Since the day we closed on March 17th, the priority of our small but mighty team has been working incredibly hard and thoughtfully on every detail of our ever-evolving Covid-19 Health + Safety protocols to ensure the safety of our guests and team at all costs.

To our guests who have returned, THANK YOU for being kind, being accountable, being patient, being compassionate and understanding. 💓

Thank you @boundlessbykara for sharing your experience of the “new normal” at Base Coat.


First time getting my nails done in months and I’m feeling’ like a brand new woman! I got a mani/pedi at boho chic nontoxic @basecoatnailsalon in Rino, Denver and this is what the new normal looked like...⁣

⭐️SIGNED WAIVERS - Signed a couple waivers upon booking to clear any liabilities ⁣
⭐️PRE-ENTRY SANITATION - Applied hand sanitizer, washed hands and they even sprayed down the bottom of our shoes prior to entry. Associates switch out shoes upon entry as well.⁣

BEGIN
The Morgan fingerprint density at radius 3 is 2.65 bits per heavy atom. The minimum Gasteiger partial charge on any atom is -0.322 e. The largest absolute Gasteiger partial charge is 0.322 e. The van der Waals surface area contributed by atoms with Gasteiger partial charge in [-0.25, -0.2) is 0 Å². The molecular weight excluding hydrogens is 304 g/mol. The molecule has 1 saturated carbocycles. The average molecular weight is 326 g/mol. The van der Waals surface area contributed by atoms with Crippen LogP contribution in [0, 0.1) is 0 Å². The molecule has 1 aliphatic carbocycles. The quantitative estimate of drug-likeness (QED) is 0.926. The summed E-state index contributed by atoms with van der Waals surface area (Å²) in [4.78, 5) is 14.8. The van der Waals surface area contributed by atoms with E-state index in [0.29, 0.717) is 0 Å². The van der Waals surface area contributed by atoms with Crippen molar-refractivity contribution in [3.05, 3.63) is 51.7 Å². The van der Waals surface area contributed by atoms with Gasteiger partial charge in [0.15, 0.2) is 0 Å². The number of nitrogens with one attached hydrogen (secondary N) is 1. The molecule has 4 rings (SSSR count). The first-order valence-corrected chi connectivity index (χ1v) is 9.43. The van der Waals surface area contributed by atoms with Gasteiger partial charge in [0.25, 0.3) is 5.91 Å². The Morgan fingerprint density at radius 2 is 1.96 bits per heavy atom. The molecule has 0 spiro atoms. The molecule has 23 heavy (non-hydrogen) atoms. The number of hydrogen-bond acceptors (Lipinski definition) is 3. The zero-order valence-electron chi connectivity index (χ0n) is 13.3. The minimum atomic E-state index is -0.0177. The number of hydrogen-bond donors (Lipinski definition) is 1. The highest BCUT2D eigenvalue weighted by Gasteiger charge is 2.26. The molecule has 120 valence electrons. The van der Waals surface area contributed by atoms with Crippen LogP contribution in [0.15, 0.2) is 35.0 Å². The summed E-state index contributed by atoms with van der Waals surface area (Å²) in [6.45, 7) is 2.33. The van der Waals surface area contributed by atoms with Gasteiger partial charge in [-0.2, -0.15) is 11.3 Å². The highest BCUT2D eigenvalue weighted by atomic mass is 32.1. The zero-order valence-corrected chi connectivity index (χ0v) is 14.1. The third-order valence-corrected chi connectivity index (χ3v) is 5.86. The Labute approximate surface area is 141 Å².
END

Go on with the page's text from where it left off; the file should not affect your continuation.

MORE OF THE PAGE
⭐️TEMPERATURE CHECK - sanitized forehead thermometer was used⁣
⭐️HAZARD FEE - $10 was added to total fee to cover regular cleaning ⁣
⭐️USED PHONE IN PROTECTION BAG - phone was placed in plastic bag if wanted to use throughout treatment ⁣
⭐️LEFT BELONGINGS AT DOOR - so you didn’t track any germs into space⁣
⭐️NO TOUCH POLISH SELECTION - the Basecoat team handled all product⁣
⭐️PLEXIGLASS BARRIERS - with hand slots to minimize contact b/w myself and the nail tech — I had Mariah and she was the best!! ⁣
⭐️FURNITURE COVERINGS - on all furniture used and interchangeable coverings in the pedicure foot tubs as well ⁣